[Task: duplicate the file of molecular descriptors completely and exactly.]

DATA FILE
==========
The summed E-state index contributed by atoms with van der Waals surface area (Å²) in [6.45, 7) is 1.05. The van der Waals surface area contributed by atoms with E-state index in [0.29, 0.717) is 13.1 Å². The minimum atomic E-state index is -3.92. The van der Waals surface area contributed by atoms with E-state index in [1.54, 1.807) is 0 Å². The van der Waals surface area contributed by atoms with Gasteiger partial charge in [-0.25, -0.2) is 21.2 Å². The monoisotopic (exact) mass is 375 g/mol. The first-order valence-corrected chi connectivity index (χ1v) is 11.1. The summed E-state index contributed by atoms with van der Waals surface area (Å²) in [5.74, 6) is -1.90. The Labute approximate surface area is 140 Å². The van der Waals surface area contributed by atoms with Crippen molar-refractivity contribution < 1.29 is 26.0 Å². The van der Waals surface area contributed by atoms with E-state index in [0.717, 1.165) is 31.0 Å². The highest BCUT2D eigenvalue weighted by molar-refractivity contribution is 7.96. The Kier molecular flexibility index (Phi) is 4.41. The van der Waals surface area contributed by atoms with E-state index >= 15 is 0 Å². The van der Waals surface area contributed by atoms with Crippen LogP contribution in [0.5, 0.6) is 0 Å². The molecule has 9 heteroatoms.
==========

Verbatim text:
The summed E-state index contributed by atoms with van der Waals surface area (Å²) in [6.45, 7) is 1.05. The van der Waals surface area contributed by atoms with E-state index in [0.29, 0.717) is 13.1 Å². The minimum atomic E-state index is -3.92. The van der Waals surface area contributed by atoms with E-state index in [1.54, 1.807) is 0 Å². The van der Waals surface area contributed by atoms with Gasteiger partial charge in [-0.25, -0.2) is 21.2 Å². The monoisotopic (exact) mass is 375 g/mol. The first-order valence-corrected chi connectivity index (χ1v) is 11.1. The summed E-state index contributed by atoms with van der Waals surface area (Å²) in [5.74, 6) is -1.90. The Labute approximate surface area is 140 Å². The van der Waals surface area contributed by atoms with Crippen molar-refractivity contribution < 1.29 is 26.0 Å². The van der Waals surface area contributed by atoms with E-state index in [0.717, 1.165) is 31.0 Å². The highest BCUT2D eigenvalue weighted by molar-refractivity contribution is 7.96. The Kier molecular flexibility index (Phi) is 4.41. The van der Waals surface area contributed by atoms with E-state index >= 15 is 0 Å². The van der Waals surface area contributed by atoms with Crippen LogP contribution in [0.5, 0.6) is 0 Å². The molecule has 9 heteroatoms.